Now though I was not present at your Christmases I am quite sure they were quite different from mine, an abundance of good food served by family members, lots of presents and you had no fear of being put into detention and deported! No fear of Female Genital Mutilation, no fear of being married off before your 12th birthday or stoned to death because you were raped, no fear of the horrendous discrimination that females suffer from birth to death in third world countries, no fear of internal/external displacement or if you had been a boy, forced to become a child soldier. How I wish that I was making all these stories up to scare you, but I am not, this is the reality that a lot of the children you order to be removed from the UK will face.
If you have time can you let me know what happened to the children (especially the children, who face all the horrors mentioned in the previous paragraph) and families that you deported to Nigeria on a UK/Ireland joint charter flight on Thursday the 11th December. Will any of these families have to relocate to the Niger Delta, where 15 years of oil exploitation by Shell Petroleum Development Company have caused tremendous environmental pollution and made the land virtually uninhabitable.
For the children in detention this Christmas (and I sincerely hope there will be none) Christmas won’t be a loving family gathering, yes there will be a Christmas dinner and there will be presents but those serving the dinner and handing out the presents, will not be the children’s parents/grand parents/aunts & uncles, they will be prison guards with keys, keys that follow the children to unlock doors and lock doors.
For the Children of NASS there will be no Christmas this Christmas because of government policies that enforces these children to suffer state imposed poverty and deprivation. But no doubt the mothers/parents of these children will sacrifice and do all they can to make it a memorable Christmas for the little ones, you don’t want.
I hope that we can get to know each other a little better in the future; if you have time,read my personal story Britain’s Foreign Bastard Child then you might understand why I am so passionate about Britain’s youngest Prisoners. Because like them I have been punished by Britain’s Foreign/Home policies all my life.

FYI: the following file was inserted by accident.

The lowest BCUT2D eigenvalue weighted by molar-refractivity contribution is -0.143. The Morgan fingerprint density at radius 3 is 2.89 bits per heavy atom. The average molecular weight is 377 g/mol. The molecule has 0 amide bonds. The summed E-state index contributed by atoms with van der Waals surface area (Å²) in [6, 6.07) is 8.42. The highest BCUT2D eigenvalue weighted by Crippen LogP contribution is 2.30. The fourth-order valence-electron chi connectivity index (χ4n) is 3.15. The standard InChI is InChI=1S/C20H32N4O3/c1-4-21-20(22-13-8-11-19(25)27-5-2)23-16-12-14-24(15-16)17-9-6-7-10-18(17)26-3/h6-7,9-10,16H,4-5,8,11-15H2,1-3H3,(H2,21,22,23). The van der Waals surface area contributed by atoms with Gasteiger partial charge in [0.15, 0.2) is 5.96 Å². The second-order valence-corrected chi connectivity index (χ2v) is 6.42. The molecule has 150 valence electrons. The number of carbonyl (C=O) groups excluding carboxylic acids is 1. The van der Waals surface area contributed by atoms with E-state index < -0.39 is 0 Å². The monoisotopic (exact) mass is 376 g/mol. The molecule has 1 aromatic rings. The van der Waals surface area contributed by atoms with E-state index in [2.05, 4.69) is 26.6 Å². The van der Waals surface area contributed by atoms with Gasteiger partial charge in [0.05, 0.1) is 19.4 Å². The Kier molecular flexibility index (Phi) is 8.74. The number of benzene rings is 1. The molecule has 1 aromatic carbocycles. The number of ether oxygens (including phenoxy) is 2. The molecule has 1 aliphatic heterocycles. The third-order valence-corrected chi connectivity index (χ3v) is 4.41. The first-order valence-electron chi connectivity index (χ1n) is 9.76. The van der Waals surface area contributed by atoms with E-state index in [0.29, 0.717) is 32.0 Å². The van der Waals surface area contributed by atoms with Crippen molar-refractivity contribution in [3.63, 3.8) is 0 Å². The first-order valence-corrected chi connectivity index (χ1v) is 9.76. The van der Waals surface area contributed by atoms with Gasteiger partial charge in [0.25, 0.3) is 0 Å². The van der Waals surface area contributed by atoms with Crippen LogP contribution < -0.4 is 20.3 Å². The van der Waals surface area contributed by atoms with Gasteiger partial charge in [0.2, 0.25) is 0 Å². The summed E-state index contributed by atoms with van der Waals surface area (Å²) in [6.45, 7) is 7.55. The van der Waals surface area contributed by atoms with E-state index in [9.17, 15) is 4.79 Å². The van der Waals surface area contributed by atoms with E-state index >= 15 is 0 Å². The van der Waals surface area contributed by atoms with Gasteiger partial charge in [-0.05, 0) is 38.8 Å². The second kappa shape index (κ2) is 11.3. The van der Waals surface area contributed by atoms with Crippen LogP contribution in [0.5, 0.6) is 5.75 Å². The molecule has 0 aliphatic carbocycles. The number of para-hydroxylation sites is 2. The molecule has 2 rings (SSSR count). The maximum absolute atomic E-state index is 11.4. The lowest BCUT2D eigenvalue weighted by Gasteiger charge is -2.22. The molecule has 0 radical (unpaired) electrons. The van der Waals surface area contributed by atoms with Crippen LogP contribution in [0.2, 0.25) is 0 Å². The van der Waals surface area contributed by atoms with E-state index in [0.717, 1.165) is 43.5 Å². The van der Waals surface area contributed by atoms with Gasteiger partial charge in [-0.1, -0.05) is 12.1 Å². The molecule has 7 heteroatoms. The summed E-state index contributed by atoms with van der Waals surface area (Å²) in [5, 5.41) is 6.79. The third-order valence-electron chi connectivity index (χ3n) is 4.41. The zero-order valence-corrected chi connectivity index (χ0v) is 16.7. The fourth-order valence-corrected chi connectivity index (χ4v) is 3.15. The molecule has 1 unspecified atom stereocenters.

I hope from the bottom of my heart that the Labour Government slogan ‘Every Child Matters’ will this Christmas extend to those children who know only Britain as their home because they have been born in the UK or spent their most formative years here.
As a child I never knew what existed beyond my village and I am sure that to these foreign national children the UK to them will be like my village was to me the world the entire universe.
UK Foreign policies wrecked my childhood; UK Home policies will wreck the lives of these children you want to deport. First they will be totally traumatised by the experience of being snatched at dawn and put in detention centres. Then onto a plane taking them to a country they have probably never known or heard of.
The saying Life is like a ball against the wall and whatever we throw against the wall of life will bounce back at us some day. So maybe you and your government need to seriously rethink your policies that affect foreign national children.
I will end where I started by asking for a moratorium on the detention/deportation of foreign national children and their families until the New Year.
No Children in Detention this Festive Season
I remain yours truly.
Britain’s Foreign Bastard Child
Nellie de jongh
e-mail: [email protected]